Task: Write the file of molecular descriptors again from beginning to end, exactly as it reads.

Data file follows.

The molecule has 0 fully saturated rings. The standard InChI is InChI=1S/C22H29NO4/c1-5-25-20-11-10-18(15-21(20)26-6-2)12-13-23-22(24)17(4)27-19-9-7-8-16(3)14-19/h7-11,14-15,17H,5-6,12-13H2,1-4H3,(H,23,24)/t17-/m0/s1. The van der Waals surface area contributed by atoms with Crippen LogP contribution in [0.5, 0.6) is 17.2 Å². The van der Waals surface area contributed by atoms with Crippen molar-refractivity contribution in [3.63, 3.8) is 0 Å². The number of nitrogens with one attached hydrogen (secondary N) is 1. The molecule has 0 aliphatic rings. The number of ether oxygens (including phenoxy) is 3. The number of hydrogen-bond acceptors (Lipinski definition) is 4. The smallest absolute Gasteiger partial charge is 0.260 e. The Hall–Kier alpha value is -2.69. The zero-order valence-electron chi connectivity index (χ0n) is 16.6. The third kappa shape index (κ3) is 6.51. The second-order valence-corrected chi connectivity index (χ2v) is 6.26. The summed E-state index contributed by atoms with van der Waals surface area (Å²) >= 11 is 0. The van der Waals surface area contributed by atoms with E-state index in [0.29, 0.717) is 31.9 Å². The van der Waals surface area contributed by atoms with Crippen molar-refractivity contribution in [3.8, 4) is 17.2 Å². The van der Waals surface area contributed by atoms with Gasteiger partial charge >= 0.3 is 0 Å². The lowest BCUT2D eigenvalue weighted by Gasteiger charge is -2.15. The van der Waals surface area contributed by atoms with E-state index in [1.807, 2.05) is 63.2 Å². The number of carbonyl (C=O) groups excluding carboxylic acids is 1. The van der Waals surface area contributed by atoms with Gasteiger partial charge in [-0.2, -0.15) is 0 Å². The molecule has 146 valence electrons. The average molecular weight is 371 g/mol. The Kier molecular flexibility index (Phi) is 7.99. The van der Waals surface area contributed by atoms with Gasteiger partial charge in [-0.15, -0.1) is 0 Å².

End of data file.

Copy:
The molecule has 0 fully saturated rings. The standard InChI is InChI=1S/C22H29NO4/c1-5-25-20-11-10-18(15-21(20)26-6-2)12-13-23-22(24)17(4)27-19-9-7-8-16(3)14-19/h7-11,14-15,17H,5-6,12-13H2,1-4H3,(H,23,24)/t17-/m0/s1. The van der Waals surface area contributed by atoms with Crippen LogP contribution in [0.5, 0.6) is 17.2 Å². The van der Waals surface area contributed by atoms with Crippen molar-refractivity contribution in [3.63, 3.8) is 0 Å². The number of nitrogens with one attached hydrogen (secondary N) is 1. The molecule has 0 aliphatic rings. The number of ether oxygens (including phenoxy) is 3. The number of hydrogen-bond acceptors (Lipinski definition) is 4. The smallest absolute Gasteiger partial charge is 0.260 e. The Hall–Kier alpha value is -2.69. The zero-order valence-electron chi connectivity index (χ0n) is 16.6. The third kappa shape index (κ3) is 6.51. The second-order valence-corrected chi connectivity index (χ2v) is 6.26. The summed E-state index contributed by atoms with van der Waals surface area (Å²) >= 11 is 0. The van der Waals surface area contributed by atoms with E-state index in [0.29, 0.717) is 31.9 Å². The van der Waals surface area contributed by atoms with Crippen molar-refractivity contribution in [3.8, 4) is 17.2 Å². The van der Waals surface area contributed by atoms with Gasteiger partial charge >= 0.3 is 0 Å². The lowest BCUT2D eigenvalue weighted by Gasteiger charge is -2.15. The van der Waals surface area contributed by atoms with E-state index in [1.807, 2.05) is 63.2 Å². The number of carbonyl (C=O) groups excluding carboxylic acids is 1. The van der Waals surface area contributed by atoms with Gasteiger partial charge in [-0.2, -0.15) is 0 Å². The molecule has 146 valence electrons. The average molecular weight is 371 g/mol. The Kier molecular flexibility index (Phi) is 7.99. The van der Waals surface area contributed by atoms with Gasteiger partial charge in [-0.15, -0.1) is 0 Å².